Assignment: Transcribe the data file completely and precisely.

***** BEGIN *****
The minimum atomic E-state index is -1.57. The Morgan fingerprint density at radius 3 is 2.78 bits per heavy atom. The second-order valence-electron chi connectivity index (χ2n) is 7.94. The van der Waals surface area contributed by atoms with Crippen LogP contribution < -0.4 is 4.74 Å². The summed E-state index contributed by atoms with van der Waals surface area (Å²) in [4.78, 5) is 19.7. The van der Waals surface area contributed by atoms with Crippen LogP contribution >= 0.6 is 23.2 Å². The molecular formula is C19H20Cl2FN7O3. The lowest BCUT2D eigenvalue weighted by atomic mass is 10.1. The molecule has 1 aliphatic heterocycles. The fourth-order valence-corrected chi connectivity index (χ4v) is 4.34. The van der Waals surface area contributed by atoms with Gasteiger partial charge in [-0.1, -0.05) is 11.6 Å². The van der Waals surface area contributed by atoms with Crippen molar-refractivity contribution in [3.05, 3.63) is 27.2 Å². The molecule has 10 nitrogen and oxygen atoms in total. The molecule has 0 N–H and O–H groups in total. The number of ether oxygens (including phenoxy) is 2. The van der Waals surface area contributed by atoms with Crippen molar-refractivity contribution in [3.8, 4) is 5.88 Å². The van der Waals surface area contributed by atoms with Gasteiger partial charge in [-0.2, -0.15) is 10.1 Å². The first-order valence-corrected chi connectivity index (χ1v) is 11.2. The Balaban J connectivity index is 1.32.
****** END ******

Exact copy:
The minimum atomic E-state index is -1.57. The Morgan fingerprint density at radius 3 is 2.78 bits per heavy atom. The second-order valence-electron chi connectivity index (χ2n) is 7.94. The van der Waals surface area contributed by atoms with Crippen LogP contribution < -0.4 is 4.74 Å². The summed E-state index contributed by atoms with van der Waals surface area (Å²) in [4.78, 5) is 19.7. The van der Waals surface area contributed by atoms with Crippen LogP contribution >= 0.6 is 23.2 Å². The molecular formula is C19H20Cl2FN7O3. The lowest BCUT2D eigenvalue weighted by atomic mass is 10.1. The molecule has 1 aliphatic heterocycles. The fourth-order valence-corrected chi connectivity index (χ4v) is 4.34. The van der Waals surface area contributed by atoms with Gasteiger partial charge in [-0.1, -0.05) is 11.6 Å². The van der Waals surface area contributed by atoms with Crippen molar-refractivity contribution in [3.05, 3.63) is 27.2 Å². The molecule has 10 nitrogen and oxygen atoms in total. The molecule has 0 N–H and O–H groups in total. The number of ether oxygens (including phenoxy) is 2. The van der Waals surface area contributed by atoms with Crippen molar-refractivity contribution in [3.8, 4) is 5.88 Å². The van der Waals surface area contributed by atoms with Gasteiger partial charge in [-0.2, -0.15) is 10.1 Å². The first-order valence-corrected chi connectivity index (χ1v) is 11.2. The Balaban J connectivity index is 1.32.